In fact, I have a suspicion that the reason Vlad gets so annoyed by Daymar is precisely because Vlad likes to be snarky to everyone. Daymar likes to be open, honest, and considerate, and Vlad’s usual communication style goes completely over his head. I think that Vlad doesn’t know what to do with a clash of communication styles of this magnitude, so he defaults to being frustrated and annoyed.
The trouble is that Vlad’s annoyance towards Daymar seems to go beyond his usual rudeness and snarkiness to everyone else. For instance, he talks with annoyance about Daymar to other people:
“I’d ask Daymar.”
“Yeah, I’ve been trying to avoid that.”
He chuckled. “I can understand that. I could look for someone else-“
“No, no. We’ll go with Daymar. I told him I’d be needing his help again.”
“That makes me feel better. If I have to deal with you, you have to deal with Daymar. More klava?”
Vlad doesn’t talk like this to other people about any other character, and he does this repeatedly. Even more troublingly, absolutely everyone Vlad talks like this to about Daymar seems to be as annoyed by Daymar as he is. Even when they are ostensibly also in a circle of friends that involves Daymar.
I can’t figure out where this level of animosity comes from, because Daymar is always helpful and cool. He is oblivious to a few things that seem obvious to Vlad and the other organized criminals, but then, he knows a lot of things about psychic communication that Vlad is oblivious to, so that ought to put them on equal footing.
A final problem is that Daymar’s role in the plot is pretty well limited to letting Vlad consult with him about certain matters, finding rare and expensive items for him, and otherwise helping out when requested. He asks for literally nothing in return for this help; he appears to be doing so because Vlad is his friend. (Vlad does thank him, once, briefly, but only near the end of the book.) Meanwhile it is painfully obvious to any reader that Vlad is not his friend and would much rather not be around him.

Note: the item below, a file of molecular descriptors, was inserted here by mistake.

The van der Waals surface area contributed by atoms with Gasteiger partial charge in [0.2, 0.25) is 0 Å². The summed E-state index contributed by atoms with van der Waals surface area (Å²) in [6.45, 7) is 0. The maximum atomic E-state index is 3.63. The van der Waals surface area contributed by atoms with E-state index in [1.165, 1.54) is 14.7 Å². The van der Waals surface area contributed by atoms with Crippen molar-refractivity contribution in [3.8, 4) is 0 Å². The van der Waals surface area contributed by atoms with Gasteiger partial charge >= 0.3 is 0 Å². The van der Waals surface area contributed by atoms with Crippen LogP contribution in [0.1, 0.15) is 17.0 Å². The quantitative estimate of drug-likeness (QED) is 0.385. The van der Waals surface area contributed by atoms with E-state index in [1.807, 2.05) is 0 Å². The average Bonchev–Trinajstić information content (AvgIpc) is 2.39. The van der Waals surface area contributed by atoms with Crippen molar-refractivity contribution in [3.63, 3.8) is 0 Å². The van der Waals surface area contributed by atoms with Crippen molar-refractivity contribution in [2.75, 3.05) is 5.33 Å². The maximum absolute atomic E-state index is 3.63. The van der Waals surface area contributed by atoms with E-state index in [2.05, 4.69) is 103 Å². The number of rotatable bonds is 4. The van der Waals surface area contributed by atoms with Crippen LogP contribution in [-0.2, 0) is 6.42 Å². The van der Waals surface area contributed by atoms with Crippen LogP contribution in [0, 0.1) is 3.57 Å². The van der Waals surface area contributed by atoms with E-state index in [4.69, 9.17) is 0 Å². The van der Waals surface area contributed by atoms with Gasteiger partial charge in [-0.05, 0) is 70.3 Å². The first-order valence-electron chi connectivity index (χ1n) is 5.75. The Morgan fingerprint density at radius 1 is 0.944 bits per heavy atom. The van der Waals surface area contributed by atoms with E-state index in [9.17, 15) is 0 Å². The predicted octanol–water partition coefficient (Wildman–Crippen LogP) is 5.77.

I can’t explain why this bothers me more than, say, Vlad killing people. Mainly I think that Brust likely does not understand what real-world narratives he is upholding. We all know that being an assassin is not a good thing in real life. But it is so common for autistic people in real life to fall into this pattern, where they believe someone to be their friend and try very hard to help and be nice to that person, but that person turns out to be a bully who is mocking and complaining about them behind their back, or who simply uses them for the one thing they’re especially good at, while actually wanting nothing else to do with them. Considering how common this is, and how common it is for autistic people to be portrayed as annoying enough to merit such treatment, I can’t really sit back and enjoy watching Daymar go through it. I can’t really treat it as funny escapism the way I can when the characters are killing each other. I don’t know.
And we don’t even really get much character development out of Daymar. There’s a little bit – a really interesting couple of paragraphs or so that happen when Vlad asks him about what he’s interested in – but mostly he just shows up when Vlad asks, does what Vlad asks him to, gets made fun of, and goes away again. So while he does show up more often than in previous books, it’s not really a win for readers who happen to be Daymar fans.
I usually really enjoy the Vlad books, so this was kind of a downer.
The Verdict: Not Recommended
For a list of other past/future/possible Autistic Book Party books, or to recommend a new one, click here.